Trio who sparked Hong Kong’s Occupy protest to stand trial
Critics say charges will further undermine Chinese territory’s waning freedoms as Beijing tries to assert control.
Hong Kong – Three men who sparked the Occupy movement that became the biggest pro-democracy demonstration in Hong Kong’s recent history go on trial on Monday to face charges they say are politically motivated.
The three are charged with a string of offences relating to causing a “public nuisance” and face as long as seven years in prison if found guilty.
The Occupy protests shut down the Central district of Hong Kong for 79 days as people camped in the streets to show their support for Hong Kong’s autonomy.
Monday’s trial comes with the territory’s autonomy – which is supposed to be guaranteed under China’s one country, two systems policy – under severe strain. The pro-independence National Party has been banned, censorship is increasing and freedom of speech is under attack.
This week, Hong Kong students used their university graduation as an opportunity to protest a law that makes it a criminal offence to “disrespect” the national anthem of mainland China.
The three facing trial, sociology professor Kin-man Chan, 59, law professor Benny Tai, 54, and Baptist minister Chu Yiu-Ming, 74, and six others are charged with conspiracy to cause a public nuisance, inciting others to cause a public nuisance, and inciting people to incite others to cause a public nuisance – a charge Hong Kong legislator Claudia Mo called “obsolete”.
The government is using “obsolete charges that have been done away with in places like Australia to maximise the charges and ensure that the defendants receive prison time”, Mo told Al Jazeera. “It is rather unsettling.”
Tai, who has published multiple books analysing Hong Kong law, said the severity of their sentences will depend on whether the charges are considered concurrently or consecutively. The latter could mean as long as seven years in jail.
Chan has taken up long-distance running to prepare for the psychological and physical challenges of prison. He plans to run a marathon in February while the court deliberates. Chan said guessing how the courts will proceed has been extremely difficult because of the unprecedented nature of the charges.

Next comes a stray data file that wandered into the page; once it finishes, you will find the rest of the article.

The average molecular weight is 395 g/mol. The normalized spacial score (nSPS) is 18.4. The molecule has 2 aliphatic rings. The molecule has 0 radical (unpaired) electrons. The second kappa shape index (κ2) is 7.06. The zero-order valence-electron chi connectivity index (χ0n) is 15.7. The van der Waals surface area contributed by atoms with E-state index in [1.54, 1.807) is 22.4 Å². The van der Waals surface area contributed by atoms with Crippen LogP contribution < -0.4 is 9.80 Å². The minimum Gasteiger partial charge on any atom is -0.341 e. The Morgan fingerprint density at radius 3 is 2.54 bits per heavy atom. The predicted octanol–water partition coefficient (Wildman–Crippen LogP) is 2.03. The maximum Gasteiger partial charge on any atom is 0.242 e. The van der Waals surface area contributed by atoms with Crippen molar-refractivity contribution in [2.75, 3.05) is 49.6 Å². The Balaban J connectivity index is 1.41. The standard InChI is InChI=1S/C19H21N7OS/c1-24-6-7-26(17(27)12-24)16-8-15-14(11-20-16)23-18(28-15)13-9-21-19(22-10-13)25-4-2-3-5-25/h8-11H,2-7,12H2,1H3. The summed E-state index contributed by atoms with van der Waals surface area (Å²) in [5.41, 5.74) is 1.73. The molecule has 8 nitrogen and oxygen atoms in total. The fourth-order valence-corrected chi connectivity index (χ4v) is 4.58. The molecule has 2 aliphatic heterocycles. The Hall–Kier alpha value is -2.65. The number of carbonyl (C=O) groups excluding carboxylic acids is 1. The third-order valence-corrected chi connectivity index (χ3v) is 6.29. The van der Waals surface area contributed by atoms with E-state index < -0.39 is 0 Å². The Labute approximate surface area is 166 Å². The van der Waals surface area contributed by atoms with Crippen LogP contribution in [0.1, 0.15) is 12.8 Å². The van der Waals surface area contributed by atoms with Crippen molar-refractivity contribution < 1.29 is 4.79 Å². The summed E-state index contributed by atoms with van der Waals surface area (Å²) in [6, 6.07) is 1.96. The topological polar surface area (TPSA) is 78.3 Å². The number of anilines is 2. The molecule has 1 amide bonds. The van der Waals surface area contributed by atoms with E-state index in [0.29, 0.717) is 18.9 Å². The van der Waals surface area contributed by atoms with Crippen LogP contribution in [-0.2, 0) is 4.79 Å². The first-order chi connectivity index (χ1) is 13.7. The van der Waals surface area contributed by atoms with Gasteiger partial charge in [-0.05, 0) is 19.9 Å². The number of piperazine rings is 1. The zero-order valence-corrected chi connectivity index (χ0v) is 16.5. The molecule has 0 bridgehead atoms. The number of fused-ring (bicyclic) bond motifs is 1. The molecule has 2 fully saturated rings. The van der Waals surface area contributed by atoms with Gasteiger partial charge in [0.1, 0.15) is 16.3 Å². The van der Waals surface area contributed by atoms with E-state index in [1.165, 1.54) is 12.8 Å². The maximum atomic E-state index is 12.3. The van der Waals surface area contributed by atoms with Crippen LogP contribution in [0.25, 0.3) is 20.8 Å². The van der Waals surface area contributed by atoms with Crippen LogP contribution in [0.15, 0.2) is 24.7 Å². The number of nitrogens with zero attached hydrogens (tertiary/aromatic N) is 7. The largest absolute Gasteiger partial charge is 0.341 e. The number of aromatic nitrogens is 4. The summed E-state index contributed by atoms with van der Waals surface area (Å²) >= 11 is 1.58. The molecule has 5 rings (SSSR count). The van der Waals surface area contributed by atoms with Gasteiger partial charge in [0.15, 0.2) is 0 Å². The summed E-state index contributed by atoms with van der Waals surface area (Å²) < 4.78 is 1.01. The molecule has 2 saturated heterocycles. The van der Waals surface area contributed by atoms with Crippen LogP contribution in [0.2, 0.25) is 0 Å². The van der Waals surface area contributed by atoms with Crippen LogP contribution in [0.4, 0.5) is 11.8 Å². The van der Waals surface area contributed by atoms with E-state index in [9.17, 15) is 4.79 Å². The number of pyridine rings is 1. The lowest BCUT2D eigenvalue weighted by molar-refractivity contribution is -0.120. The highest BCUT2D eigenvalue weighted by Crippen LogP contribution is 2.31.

“There is no record for us to look to,” Chan told Al Jazeera. “Documents on the Umbrella movement are really inconsistent. The court of appeals has said that if people are not violent, they should not receive jail time, but then these high-level rulings are ignored.”
Last week a 72-year-old man was sentenced to four months in prison for taking part, peacefully, in the Occupy movement. Several fellow activists, including Joshua Wong, are in the process of appealing their sentences.
Chill over free speech
Tai said the charges will have a chilling effect on Hong Kong, where free speech has been increasingly under strain. Tai warned that even defending civil liberties, by simply discussing the subject, will have consequences.
“If you discuss it, the government will consider it conspiracy so that will deter people from simply talking about it – they could be charged with ‘inciting others to incite’,” he said. “They want to deter public talk of civil disobedience, and therefore they will kill civil disobedience and any form of public action will be deterred.”
Since October, free speech and freedom of the press have been increasingly undermined. Victor Mallet, a Financial Times journalist and vice president of the Foreign Correspondents Club, was denied his Hong Kong visa renewal after chairing a discussion at the FCC with National Party leader Andy Chan.
Chinese dissident artist Badiucao cancelled a show after receiving “serious threats” from Chinese authorities. Badiucao’s host, Hong Kong Free Press, said the threats fuelled concern for the artist’s safety.
Last week, appearances by Chinese author-in-exile Ma Jian during the Hong Kong International Literary Festival were cancelled after the venue, Tai Kwun, refused to host him. Tai Kwun’s director Timothy Calnin said the art space would not be used to “promote the political interests of any individual”.
Amid widespread accusations of self-censorship, Ma Jian’s talks were rescheduled under the condition the author would not use the opportunity as a political platform. Hong Kong Chief Executive Carrie Lam rejected suggestions of government involvement.
‘Politically correct, or else’
Mo said while the government may not have exercised pressure on Tai Kwun, self-censorship was their responsibility. “They [the government] have created an overwhelming atmosphere where you have to be politically correct, or else.”
Tai, Yiu-Ming, and Chan say they have no regrets about their role in the 2014 protests.
Chan plans to testify in court and share the “real history” of the movement.
“The official version calls the demonstration a ‘public nuisance’,” he said. “It fails to mention the excessive use of force that came down on peaceful protesters. If anything incited people, it was the tear gas. That was unconstitutional.”
In anticipation of his trial and expected imprisonment, Chan gave a farewell speech to a full house of more than 600 students and colleagues at the Chinese University in Hong Kong.
He invited six other activists facing trial, including Tai and Yiu-Ming, to the stage, where they all received a standing ovation.
Chan urged his audience not to lose hope in each other or Hong Kong. “I hope you do not give up – we can only see the stars in the darkest hours.”